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A few years ago, I got into a conversation with a non-writer about writing. I don’t remember the context, but at one point I made this statement: “Writing is the hardest work I know.”
I’m not prone to being dramatic, so my own words caught me off guard. Did I truly believe that?
I turned it over in my mind for a few moments. Then it was clear: Yes, writing was truly the hardest work I knew.
No matter what type of writing you do, I’ll bet you can relate to some of these statements:
- Writing makes my brain hurt.
- Writing always takes longer than I think it will.
- I almost always fall short of my own expectations.
- Writing is emotionally exhausting.
- Sometimes I wonder if anyone is reading what I’ve written.
- Editing is almost never fun, and sometimes it’s downright painful.
If writing is such a chore, why do it? Is it really worth the hassle? These are honest questions worth asking.
If writing brings so much potential pain and discomfort into our lives, should we maybe just walk away?
Why keep writing?
When you look at the blood, sweat, and tears involved in writing, it’s easy to feel that way. It’s the reason so many writers give up just when they get started. It’s also the reason so many of us get discouraged after we have been writing for a while.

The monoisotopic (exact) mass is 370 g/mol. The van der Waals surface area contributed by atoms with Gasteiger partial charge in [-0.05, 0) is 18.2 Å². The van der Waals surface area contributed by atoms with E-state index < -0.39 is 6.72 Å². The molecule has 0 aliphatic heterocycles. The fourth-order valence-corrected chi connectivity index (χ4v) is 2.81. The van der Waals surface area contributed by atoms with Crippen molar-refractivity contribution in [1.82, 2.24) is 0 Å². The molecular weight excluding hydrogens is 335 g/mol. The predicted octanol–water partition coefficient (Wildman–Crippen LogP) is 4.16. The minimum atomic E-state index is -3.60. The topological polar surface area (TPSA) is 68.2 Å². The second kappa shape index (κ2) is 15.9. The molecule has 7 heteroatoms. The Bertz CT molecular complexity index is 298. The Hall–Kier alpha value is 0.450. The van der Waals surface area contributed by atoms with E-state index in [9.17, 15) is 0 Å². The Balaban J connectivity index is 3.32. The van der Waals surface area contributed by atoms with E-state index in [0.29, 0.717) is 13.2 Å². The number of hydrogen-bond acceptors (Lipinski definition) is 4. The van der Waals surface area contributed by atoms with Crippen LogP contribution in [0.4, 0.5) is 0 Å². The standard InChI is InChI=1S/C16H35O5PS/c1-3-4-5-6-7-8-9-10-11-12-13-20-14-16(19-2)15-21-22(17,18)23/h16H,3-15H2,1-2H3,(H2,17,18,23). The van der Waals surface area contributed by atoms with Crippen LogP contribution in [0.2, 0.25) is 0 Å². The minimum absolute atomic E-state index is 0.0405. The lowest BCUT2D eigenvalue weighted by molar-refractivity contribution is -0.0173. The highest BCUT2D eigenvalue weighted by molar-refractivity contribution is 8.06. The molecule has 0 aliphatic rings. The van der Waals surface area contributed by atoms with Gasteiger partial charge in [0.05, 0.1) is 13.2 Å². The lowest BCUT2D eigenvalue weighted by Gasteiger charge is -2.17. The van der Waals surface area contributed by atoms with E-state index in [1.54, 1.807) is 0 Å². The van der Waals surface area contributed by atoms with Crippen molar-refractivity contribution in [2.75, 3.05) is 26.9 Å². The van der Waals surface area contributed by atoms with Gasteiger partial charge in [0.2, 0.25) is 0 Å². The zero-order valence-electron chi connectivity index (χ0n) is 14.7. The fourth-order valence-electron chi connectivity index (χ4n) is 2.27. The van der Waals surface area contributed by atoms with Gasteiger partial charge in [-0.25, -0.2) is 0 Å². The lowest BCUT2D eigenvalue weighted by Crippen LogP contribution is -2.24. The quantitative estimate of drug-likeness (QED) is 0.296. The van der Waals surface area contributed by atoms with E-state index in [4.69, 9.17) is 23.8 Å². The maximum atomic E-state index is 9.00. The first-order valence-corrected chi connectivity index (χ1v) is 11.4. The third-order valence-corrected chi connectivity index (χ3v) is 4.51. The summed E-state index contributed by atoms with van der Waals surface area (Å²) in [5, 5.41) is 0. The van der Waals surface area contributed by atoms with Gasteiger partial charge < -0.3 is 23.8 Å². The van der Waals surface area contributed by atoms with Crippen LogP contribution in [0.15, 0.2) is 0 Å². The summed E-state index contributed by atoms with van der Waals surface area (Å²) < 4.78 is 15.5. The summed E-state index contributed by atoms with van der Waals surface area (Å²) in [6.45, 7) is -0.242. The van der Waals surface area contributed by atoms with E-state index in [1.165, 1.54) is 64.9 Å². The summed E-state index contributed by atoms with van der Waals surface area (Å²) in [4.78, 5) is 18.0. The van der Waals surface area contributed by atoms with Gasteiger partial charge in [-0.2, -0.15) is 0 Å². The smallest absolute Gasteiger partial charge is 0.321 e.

So … why do it, then? Why keep writing?
I do it because of things like this:
When I get a message from a reader in India thanking me for the impact my book made on her life … I know it’s worth it.
When I meet new people at a writing conference or a meetup, and they impact my life in new ways … I know it’s worth it.
When a local pastor buys a copy of my book for everyone on his staff so they can study it together … I know it’s worth it.
When I publish a newsletter or blog post and feel the satisfaction of creating something … I know it’s worth it.
When readers send me comments through Facebook, email, or my blog … I know it’s worth it.
When writing gives me the opportunity to teach a class or speak at a conference … I know it’s worth it.
When people ask me how they can get started in writing, and I’m excited about the opportunity to help someone … I know it’s worth it.
When I feel the confidence and joy that it brings me when I call myself a writer … I know it’s worth it.
When I think of all the cool opportunities we have as writers to get our words in front of readers through self-publishing, blogging, freelancing, podcasting, and other avenues … I know it’s worth it.
When I stop and remember that in a hundred years, when my current digital files, pictures, and video will probably not be readable by whatever devices are being used, and that my books will be one of the ways my great grandchildren get to know me … I know it’s worth it.
There are so many reasons to keep on writing. These are just a few of mine. I know if you sit down and take a few moments, you can come up with your own list.
Is writing sometimes a hassle? Is it often painful? Does it take work? Do I usually have to start writing before I feel in the mood?
Yes, yes, yes, and yes.
But in the end, writing—and what it will do for you—is absolutely worth it.